Campos: There’s no sort of rule about who I work with from one film to the next — sometimes, it’s a scheduling thing. In the case of Lol, specifically, I mean, Lol is an artist, and just this amazing energy to have on set. What I love about Lol is that he loves to prepare — he’s very methodical. We shot-listed the entire movie, but at the same time, he’s very nimble and flexible and can shift gears and [he’s] open to what comes from the actors, what comes from the environment that we didn’t expect. He’s also just a master of light and a master of celluloid, and I really needed somebody who had that confidence to work 35mm, which you know, is hard to come by. Lol is just a Master of 35. He shoots so much, and he really knows how far he can push it.

BTL: I also wanted to talk about working with the producers and casting director to put together this huge cast. It’s a little surprising how late before Tom Holland and Robert Pattinson show up in the movie. Can you talk about how you put this cast together?

Campos: With a film like this where it’s such a true ensemble, it takes time to find the right actors for all the different roles. Sometimes, it’s just kind of good fortune that you happen to work with someone that you really like. In the case of Mia [Wasikowska], I had worked with her as a producer in a movie she was in, and we got along really well. She responded to the role, or in the case of Rob, I just happened to get to know him through some mutual friends. When I showed him an early draft of the script, he really responded to Teagarden and wanted to play that guy, so that was very fortunate. He had just come off of Good Time, and then there’s just really good old-fashioned auditioning. I work with a great casting director named Doug Aibel. He’s a New York theater guy, and we’re looking at people that are in film and television and people that are very accomplished theater actors. Then there’s also a very amazing local casting person in the South named Tracy Kilpatrick that I’ve worked with a few times on The Sinner and on Christine, and we just looked for really interesting, unknown actors, that are just acting in the South.  There’s so much production production down there that there’s just like a whole circuit of actors down there. It’s just a really long, methodical process, and you just want to make sure that you’re putting together an ensemble that that all makes sense at the end of the day.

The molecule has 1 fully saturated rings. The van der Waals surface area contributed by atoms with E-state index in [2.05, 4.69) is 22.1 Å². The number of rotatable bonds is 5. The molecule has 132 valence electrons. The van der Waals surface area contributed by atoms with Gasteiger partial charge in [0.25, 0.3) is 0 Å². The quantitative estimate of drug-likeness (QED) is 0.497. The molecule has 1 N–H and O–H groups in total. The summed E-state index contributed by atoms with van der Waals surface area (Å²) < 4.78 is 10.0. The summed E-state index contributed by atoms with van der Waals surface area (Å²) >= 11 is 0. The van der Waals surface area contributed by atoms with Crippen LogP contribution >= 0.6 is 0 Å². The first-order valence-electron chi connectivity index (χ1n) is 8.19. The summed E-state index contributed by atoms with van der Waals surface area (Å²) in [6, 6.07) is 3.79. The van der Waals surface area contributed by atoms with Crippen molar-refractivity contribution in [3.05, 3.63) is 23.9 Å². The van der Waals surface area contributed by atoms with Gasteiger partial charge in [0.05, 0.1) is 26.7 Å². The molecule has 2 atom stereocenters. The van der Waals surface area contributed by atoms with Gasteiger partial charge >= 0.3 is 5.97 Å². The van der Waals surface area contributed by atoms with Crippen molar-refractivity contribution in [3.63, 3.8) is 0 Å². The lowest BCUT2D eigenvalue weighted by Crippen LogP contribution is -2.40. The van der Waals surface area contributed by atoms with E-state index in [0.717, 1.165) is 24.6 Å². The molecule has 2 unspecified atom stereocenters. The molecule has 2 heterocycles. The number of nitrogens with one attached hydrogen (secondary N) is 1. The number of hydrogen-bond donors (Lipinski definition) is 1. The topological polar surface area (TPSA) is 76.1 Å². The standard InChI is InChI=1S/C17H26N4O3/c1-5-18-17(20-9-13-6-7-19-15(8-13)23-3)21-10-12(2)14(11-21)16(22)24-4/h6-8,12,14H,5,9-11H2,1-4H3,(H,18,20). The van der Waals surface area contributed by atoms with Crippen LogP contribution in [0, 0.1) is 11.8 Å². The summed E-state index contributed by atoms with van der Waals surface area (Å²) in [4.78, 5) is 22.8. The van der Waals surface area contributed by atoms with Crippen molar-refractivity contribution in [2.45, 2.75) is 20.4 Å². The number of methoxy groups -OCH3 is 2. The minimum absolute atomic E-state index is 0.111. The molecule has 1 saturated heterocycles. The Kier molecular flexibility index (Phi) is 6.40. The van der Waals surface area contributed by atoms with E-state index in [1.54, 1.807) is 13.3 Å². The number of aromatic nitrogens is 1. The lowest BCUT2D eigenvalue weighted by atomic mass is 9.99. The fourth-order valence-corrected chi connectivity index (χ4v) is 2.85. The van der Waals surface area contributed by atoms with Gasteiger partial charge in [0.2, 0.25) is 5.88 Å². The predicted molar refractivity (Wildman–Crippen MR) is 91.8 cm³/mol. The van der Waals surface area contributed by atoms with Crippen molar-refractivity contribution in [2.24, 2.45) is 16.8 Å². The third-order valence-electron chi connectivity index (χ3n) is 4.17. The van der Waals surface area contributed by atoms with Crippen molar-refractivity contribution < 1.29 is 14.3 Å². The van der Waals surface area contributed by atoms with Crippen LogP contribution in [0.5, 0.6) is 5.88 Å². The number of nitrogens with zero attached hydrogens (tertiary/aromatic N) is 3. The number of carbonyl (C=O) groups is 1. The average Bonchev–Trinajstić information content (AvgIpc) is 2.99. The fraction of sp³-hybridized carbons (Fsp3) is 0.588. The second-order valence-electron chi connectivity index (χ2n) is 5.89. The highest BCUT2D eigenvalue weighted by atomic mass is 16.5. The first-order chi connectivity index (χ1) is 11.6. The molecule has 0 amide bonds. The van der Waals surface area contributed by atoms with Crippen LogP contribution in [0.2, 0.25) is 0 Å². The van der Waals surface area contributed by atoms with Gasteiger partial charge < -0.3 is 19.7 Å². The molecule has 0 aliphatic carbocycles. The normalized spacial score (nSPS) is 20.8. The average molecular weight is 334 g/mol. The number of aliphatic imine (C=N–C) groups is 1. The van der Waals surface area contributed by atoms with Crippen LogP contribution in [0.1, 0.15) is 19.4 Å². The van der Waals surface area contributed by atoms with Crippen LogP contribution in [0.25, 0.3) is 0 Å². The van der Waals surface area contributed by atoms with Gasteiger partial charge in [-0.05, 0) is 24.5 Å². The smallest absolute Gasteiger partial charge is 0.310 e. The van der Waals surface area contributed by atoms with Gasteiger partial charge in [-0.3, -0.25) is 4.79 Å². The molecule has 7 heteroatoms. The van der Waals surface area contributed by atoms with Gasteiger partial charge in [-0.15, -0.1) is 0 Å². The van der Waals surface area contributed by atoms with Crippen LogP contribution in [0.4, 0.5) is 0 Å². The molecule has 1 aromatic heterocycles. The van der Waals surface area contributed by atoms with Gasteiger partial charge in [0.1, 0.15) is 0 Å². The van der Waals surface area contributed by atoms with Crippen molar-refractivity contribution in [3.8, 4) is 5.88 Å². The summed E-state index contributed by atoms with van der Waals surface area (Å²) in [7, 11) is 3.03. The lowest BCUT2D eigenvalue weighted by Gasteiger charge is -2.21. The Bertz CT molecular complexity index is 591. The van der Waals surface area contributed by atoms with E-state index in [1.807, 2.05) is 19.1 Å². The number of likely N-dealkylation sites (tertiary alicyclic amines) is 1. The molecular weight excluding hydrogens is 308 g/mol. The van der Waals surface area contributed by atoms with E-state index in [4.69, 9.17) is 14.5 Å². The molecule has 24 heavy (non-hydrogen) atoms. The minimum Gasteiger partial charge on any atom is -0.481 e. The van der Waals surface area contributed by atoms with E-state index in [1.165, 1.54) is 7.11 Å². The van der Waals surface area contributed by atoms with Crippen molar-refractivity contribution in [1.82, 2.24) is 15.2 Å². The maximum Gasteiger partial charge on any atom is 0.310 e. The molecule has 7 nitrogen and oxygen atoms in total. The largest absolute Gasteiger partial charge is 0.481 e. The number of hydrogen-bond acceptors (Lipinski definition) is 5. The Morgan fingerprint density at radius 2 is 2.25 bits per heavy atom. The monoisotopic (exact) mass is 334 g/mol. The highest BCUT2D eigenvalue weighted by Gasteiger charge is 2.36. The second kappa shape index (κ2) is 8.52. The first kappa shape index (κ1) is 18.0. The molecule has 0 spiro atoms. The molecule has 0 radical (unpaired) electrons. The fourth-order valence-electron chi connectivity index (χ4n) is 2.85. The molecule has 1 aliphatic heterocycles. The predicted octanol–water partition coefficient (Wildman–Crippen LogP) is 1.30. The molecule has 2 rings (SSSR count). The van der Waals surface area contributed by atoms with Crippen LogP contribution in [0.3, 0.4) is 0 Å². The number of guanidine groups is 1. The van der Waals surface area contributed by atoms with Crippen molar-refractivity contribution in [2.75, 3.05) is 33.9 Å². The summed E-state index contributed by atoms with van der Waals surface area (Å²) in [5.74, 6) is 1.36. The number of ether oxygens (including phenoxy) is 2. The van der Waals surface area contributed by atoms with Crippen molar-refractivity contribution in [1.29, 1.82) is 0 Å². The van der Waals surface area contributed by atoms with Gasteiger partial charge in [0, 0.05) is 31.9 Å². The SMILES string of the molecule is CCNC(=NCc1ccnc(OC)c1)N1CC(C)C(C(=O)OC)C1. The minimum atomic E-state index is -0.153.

Antonio Campos
Jason Clarke, Riley Keough (Photo: Netflix)

BTL: I was surprised to see Jake Gyllenhaal’s name on as a producer, but he didn’t actually take one of the roles he could have played. Was that just a timing or scheduling issue?

Campos: Jake was always just a producer on this. The connection to Jake came through Riva Marker.  I had gotten to know Riva a little bit just through a general meeting, and when we were looking for a partner on this, it just felt like a good fit. Through Riva obviously, I met Jake, ‘cause they run Nine Stories [Productions] together. Jake was just very supportive throughout and he got behind the film in a meaningful way. It was never like, “Hey, man, do you want to be in the movie?” He was a producer on the project, and that was really nice.

BTL: I also didn’t realize you were married to your editor, which could be a luxury. It could also be a case where you’re seeing each other 24 hours a day, which you might normally be doing with an editor anyway. I assume she’s involved very early on in the script stage?

Campos:  She’s reading drafts, and she’s listening to me wrestle with different ideas and try and figure out how to solve problems. From day one of shooting, she’s assembling, and in this case, she was also breastfeeding, so she was like editing the first part of the day, and she had to run back and forth. It was just a very intense process, and she’s my partner from before the film is made until the very last day when we mix and color-correct the movie. She’s my closest collaborator.

BTL: I haven’t read the book, but I read the Cliff Notes version on Wikipedia, and I definitely noticed that the events in the book are told in a different order, so did things change in the editing phase as far as where events take place vs. your original adaptation?

Campos: The script just had to be inherently different than the book. It was just an organic process. We really focused on trying to capture the essence of every story and every character, and always kept in mind, the big Willard and Arvin narrative that tied the whole movie together. That was the key. We knew we had to cut a lot out of the book, but we had to really sort of see. If you really had to take the book apart and distill it to the pieces; that’s what the movie was. The biggest stamp of approval that we have is that the author is not only a fan, he’s the voice over in the movies. The thing that Don said to Paulo and I that really moved us was that we captured the spirit of the book. That was always our intent to be faithful, to do justice to the great work that Don did in his book and the complexity of it.

BTL: Lol mentioned that the movie is going to play in some theaters, so have you had a chance to see the movie in a theater before they got shut down?

Campos: I haven’t had the chance to see it in a theater except for the color correct and the sound mix and stuff like that. I won’t be able to see it in the theater this year. I think next year, hopefully I’ll be able to sit down with an audience somewhere and see it.

The Devil All the Time will be streaming on Netflix starting Wednesday, September 16, and will also apparently open in a few scattered theaters across the country. Look for our interview with Cinematographer Lol Crawley later this week.

Edward Douglas
Edward Douglas
Edward Douglas has written about movies for print and the internet for over 20 years, specializing in box office analysis, reviews, and interviews. Currently, he writes features for Below the Line and Above the Line, acting as Associate Editor for the former and Interim Editor for the latter.